Kristin Ramirez-Marsh

Kristin Ramirez-Marsh, executive director of Full Circle Intertribal Center, prepares support kits for indigenous elders and families in Grand County. FCIC is launching a “Stronghold” program to support local families beginning in June. [Full Circle Intertribal Center Instagram]

This wasn’t how the women behind Full Circle Intertribal Center thought the spring would be. The group had an extensive series of events planned for the local indigenous community and events raising awareness of the new organization in Grand County.

“We became our own organization just in December, then had our first large event in February and then - boom! - COVID,” says Kristin Ramirez-Marsh. The group’s momentum was stalled by the impact of the coronavirus, but they quickly pivoted to supporting vulnerable folks.

“Starting in late March, we started preparing support kits for a group of our local indigenous matriarchs,” says Ramirez-Marsh. With support from Moonflower Food Co-op and local herbalist Ali Root, the group put together packages full of cleaning products, herbal tonics and traditional food items. The community response was encouraging, Ramirez-Marsh says.

While the group thought the packages might be a one-time service, hearing feedback from recipients and seeing the impact of the virus on the Navajo Nation made it clear there was an ongoing need.

“We saw projections that there could be a peak in infections during the summer, and with Moab reopening, we really wanted to turn this into a more sustainable program that can support our community,” says Ramirez-Marsh.

The program, now called the FCIC Stronghold, will provide around 20 monthly kits to local indigenous families. Kits will include personal protective equipment like masks and cleaning products as well as traditional foods and medicines. Each month will focus on a different resource and survey community members to make sure the kits are meeting people’s needs.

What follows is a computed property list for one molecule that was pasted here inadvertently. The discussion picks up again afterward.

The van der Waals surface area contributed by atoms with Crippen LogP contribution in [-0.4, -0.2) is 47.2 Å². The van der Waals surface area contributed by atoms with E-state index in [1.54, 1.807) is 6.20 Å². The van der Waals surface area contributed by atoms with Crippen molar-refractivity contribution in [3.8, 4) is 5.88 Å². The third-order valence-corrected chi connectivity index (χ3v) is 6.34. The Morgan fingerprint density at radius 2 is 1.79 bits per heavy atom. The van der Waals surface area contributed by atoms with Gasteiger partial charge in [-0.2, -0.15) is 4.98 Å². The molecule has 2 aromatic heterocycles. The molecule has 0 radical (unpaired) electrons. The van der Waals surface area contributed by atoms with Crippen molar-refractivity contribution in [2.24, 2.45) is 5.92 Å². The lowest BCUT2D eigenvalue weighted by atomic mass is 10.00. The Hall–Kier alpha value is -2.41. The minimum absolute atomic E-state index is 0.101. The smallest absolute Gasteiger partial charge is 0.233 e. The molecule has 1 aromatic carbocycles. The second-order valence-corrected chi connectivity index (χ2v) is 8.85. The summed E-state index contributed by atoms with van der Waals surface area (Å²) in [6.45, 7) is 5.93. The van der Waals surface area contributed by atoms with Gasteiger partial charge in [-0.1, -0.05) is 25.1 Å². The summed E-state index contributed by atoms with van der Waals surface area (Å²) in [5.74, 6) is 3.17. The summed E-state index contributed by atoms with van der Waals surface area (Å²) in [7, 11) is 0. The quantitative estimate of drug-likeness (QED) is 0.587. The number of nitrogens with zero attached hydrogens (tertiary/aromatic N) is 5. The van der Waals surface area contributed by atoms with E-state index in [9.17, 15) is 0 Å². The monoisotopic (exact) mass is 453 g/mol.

The aid effort by FCIC has been supported by local grants from the Wabisabi Nonprofit Fund, Moab Pride and Synergy, individual donations and partnerships with Moonflower Community Cooperative, Seekhaven Family Crisis and Resource Center, the Youth Garden Project and the Utah Domestic Violence Coalition.

Ramirez-Marsh celebrates the amount of community support the fledgling organization has felt since the start of the pandemic.

“I feel confident that we’re going to be okay on the other side of this,” she said, “and that’s because of our amazing community.”

The group is focused on building a firm foundation of support for Grand County indigenous families but is also mindful of mutual aid efforts on the Navajo Nation reservation.

“I want to focus on fundraising for our community in Grand County and get our folks here supported, then connect with and support mutual aid efforts on the Navajo Nation,” says Ramirez-Marsh. The outbreak on the Navajo Nation, which stretches across Arizona, New Mexico and southern Utah, has led to weekend curfews and other restrictions as confirmed COVID-19 cases have topped 4,000 and 142 people have died.

“We’re intertribal but the dominant group is Navajo here, and people are suffering along with their relatives on the reservation,” says Ramirez-Marsh, who noted that many in the community live in intergenerational homes along with extended family, which can put elderly relatives at a higher risk of contracting COVID-19. Many individuals must travel to the Navajo Nation reservation to access services, increasing the likelihood of transmission.

The group is continuing their programming online, including the Nourishing Traditions program which has drawn groups of over 60 people to celebrate traditional foods.

“It’s awkward though, to have all this PPE on, to be talking to our board members by Zoom. My heart breaks. We are all about kinship and being together, but that can’t happen right now,” she says.

“We’re getting creative but we’re focused on raising money to keep our programs going and survive. That way when it’s time to resume…” Ramirez-Marsh pauses thoughtfully. Like many, she feels uncertainty about what the future will bring.

“All these restrictions will be lifted eventually,” she said. “Our community’s faith is strong but we’re also seeing how gatherings have impacted health on the reservation. It’s going to be baby steps forward.”

Her hopes for the future include support and “copious amounts of collaboration with other nonprofits to figure out what our people need and how to get it to them as a full community: a full circle,” she says.

If you are interested in donating to the FCIC Stronghold program or in volunteering your time to help deliver these kits, contact Full Circle Intertribal Center at 435-243-7222.

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